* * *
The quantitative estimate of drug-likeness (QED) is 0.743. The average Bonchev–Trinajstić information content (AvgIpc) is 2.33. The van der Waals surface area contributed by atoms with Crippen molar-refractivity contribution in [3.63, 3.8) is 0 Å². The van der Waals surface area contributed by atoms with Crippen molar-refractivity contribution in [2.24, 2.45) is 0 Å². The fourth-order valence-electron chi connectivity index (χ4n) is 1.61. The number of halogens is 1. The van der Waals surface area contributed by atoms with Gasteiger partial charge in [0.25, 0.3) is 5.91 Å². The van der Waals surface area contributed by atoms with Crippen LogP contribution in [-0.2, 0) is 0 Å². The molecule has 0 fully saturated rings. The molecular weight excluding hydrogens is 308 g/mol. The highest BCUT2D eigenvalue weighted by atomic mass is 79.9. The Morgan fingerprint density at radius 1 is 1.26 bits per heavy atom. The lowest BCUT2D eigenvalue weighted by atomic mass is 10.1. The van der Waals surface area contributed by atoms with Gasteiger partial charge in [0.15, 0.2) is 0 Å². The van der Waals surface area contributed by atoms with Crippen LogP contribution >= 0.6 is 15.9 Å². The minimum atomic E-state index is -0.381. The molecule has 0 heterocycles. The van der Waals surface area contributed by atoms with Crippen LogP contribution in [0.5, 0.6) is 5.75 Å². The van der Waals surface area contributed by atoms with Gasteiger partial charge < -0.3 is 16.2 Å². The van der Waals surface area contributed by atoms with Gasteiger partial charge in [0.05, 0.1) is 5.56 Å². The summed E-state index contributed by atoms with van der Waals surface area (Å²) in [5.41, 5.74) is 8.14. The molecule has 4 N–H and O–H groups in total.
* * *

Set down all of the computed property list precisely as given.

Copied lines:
The quantitative estimate of drug-likeness (QED) is 0.743. The average Bonchev–Trinajstić information content (AvgIpc) is 2.33. The van der Waals surface area contributed by atoms with Crippen molar-refractivity contribution in [3.63, 3.8) is 0 Å². The van der Waals surface area contributed by atoms with Crippen molar-refractivity contribution in [2.24, 2.45) is 0 Å². The fourth-order valence-electron chi connectivity index (χ4n) is 1.61. The number of halogens is 1. The van der Waals surface area contributed by atoms with Gasteiger partial charge in [0.25, 0.3) is 5.91 Å². The van der Waals surface area contributed by atoms with Crippen LogP contribution in [-0.2, 0) is 0 Å². The molecule has 0 fully saturated rings. The molecular weight excluding hydrogens is 308 g/mol. The highest BCUT2D eigenvalue weighted by atomic mass is 79.9. The Morgan fingerprint density at radius 1 is 1.26 bits per heavy atom. The lowest BCUT2D eigenvalue weighted by atomic mass is 10.1. The van der Waals surface area contributed by atoms with Gasteiger partial charge in [0.15, 0.2) is 0 Å². The van der Waals surface area contributed by atoms with Crippen LogP contribution >= 0.6 is 15.9 Å². The minimum atomic E-state index is -0.381. The molecule has 0 heterocycles. The van der Waals surface area contributed by atoms with Crippen LogP contribution in [0.5, 0.6) is 5.75 Å². The van der Waals surface area contributed by atoms with Gasteiger partial charge < -0.3 is 16.2 Å². The van der Waals surface area contributed by atoms with Gasteiger partial charge in [0.05, 0.1) is 5.56 Å². The summed E-state index contributed by atoms with van der Waals surface area (Å²) in [5.41, 5.74) is 8.14. The molecule has 4 N–H and O–H groups in total.